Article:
New York blends the gift of privacy with the excitement of participation; and better than most dense communities it succeeds in insulating the individual (if he wants it, and almost everybody wants or needs it) against all enormous and violent and wonderful events that are taking place every minute. Since I have been sitting in this miasmic air shaft, a good many rather splashy events have occurred in town. A man shot and killed his wife in a fit of jealousy. It caused no stir outside his block and got only small mention in the papers. I did not attend. Since my arrival, the greatest air show ever staged in all the world took place in town. I didn’t attend and neither did most of the eight million other inhabitants, although they say there was quite a crowd. I didn’t even hear any planes except a couple of westbound commercial airliners that habitually use this airshaft to fly over. The biggest ocean-going ships on the North Atlantic arrived and departed. I didn’t notice them and neither did most other New Yorkers. I am told this is the greatest seaport in the world, with six hundred and fifty miles of water front, and ships calling here from many exotic lands, but the only boat I’ve happened to notice since my arrival was a small sloop tacking out of the East River night before last on the ebb tide when I was walking across the Brooklyn Bridge. I heard the Queen Mary blow one midnight, though, and the sound carried the whole history of departure and longing and loss. The Lions have been in convention. I’ve not seen one Lion. A friend of mine saw one and told me about him. (He was lame, and was wearing a bolero.) At the ballgrounds and horse parks the greatest sporting spectacles have been enacted. I saw no ballplayer, no race horse. The governor came to town. I heard the siren scream, but that was all there was to that — an eighteen-inch margin again. A man was killed by a falling cornice. I was not a party to the tragedy, and again the inches counted heavily.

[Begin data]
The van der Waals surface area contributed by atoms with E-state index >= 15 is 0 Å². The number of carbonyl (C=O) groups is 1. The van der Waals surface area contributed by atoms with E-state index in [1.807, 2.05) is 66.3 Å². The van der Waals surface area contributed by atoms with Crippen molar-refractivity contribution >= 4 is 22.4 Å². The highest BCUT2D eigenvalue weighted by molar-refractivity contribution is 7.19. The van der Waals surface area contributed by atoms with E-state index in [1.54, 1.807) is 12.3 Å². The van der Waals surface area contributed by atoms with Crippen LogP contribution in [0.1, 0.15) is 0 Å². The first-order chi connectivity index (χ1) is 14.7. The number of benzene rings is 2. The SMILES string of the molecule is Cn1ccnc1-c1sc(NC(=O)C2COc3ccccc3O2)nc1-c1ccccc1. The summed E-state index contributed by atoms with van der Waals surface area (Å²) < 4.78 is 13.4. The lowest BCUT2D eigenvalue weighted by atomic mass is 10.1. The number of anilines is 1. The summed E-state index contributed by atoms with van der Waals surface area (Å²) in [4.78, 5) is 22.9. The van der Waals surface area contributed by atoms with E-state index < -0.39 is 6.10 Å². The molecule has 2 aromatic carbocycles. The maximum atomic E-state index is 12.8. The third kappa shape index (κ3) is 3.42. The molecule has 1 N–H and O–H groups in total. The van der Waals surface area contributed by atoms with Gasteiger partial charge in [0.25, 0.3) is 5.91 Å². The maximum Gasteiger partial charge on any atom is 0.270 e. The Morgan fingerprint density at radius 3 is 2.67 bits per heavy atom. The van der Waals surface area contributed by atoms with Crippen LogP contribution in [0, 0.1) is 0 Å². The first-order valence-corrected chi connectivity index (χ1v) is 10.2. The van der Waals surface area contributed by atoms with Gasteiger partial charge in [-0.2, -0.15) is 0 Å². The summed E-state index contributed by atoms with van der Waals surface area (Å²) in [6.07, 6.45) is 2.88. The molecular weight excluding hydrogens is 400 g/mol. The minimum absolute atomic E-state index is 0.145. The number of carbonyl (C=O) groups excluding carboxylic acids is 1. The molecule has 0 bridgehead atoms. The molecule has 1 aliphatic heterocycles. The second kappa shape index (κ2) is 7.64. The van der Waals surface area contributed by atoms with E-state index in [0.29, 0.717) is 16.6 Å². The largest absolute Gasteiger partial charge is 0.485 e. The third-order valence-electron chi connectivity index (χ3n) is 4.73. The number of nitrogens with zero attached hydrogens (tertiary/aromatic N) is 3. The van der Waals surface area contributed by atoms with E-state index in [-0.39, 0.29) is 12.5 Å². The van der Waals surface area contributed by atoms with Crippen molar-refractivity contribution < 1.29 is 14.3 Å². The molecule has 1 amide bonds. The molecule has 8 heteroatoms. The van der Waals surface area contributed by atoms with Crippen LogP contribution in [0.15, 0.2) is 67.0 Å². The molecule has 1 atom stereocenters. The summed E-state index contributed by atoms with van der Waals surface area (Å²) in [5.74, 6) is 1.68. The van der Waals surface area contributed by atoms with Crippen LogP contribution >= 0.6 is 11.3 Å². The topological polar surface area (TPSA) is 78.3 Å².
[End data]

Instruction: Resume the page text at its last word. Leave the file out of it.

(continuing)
I mention these merely to show that New York is peculiarly constructed to absorb almost anything that comes along (whether a thousand-foot liner out of the East or a twenty-thousand-man convention out of the West) without inflicting the event on its inhabitants; so that ever event is, in a sense, optional, and the inhabitant is in the happy position of being able to choose his spectacle and so conserve his soul. In most metropolises, small and large, the choice is often not with the individual at all. He is thrown to the Lions. The Lions are overwhelming; the event is unavoidable. A cornice falls, and it hits ever citizen on the head, every last man in town. I sometimes think the only event that hits every New Yorker on the head is the annual St. Patrick’s Day parade, which is fairly penetrating — the Irish are a hard race to tune out, and they have the police force right in the family.
If you’ve never read this slim volume, do yourself a favor and cop it, pronto. It’s a keeper.
[Photo Credit: Todd Webb via Kateoplis]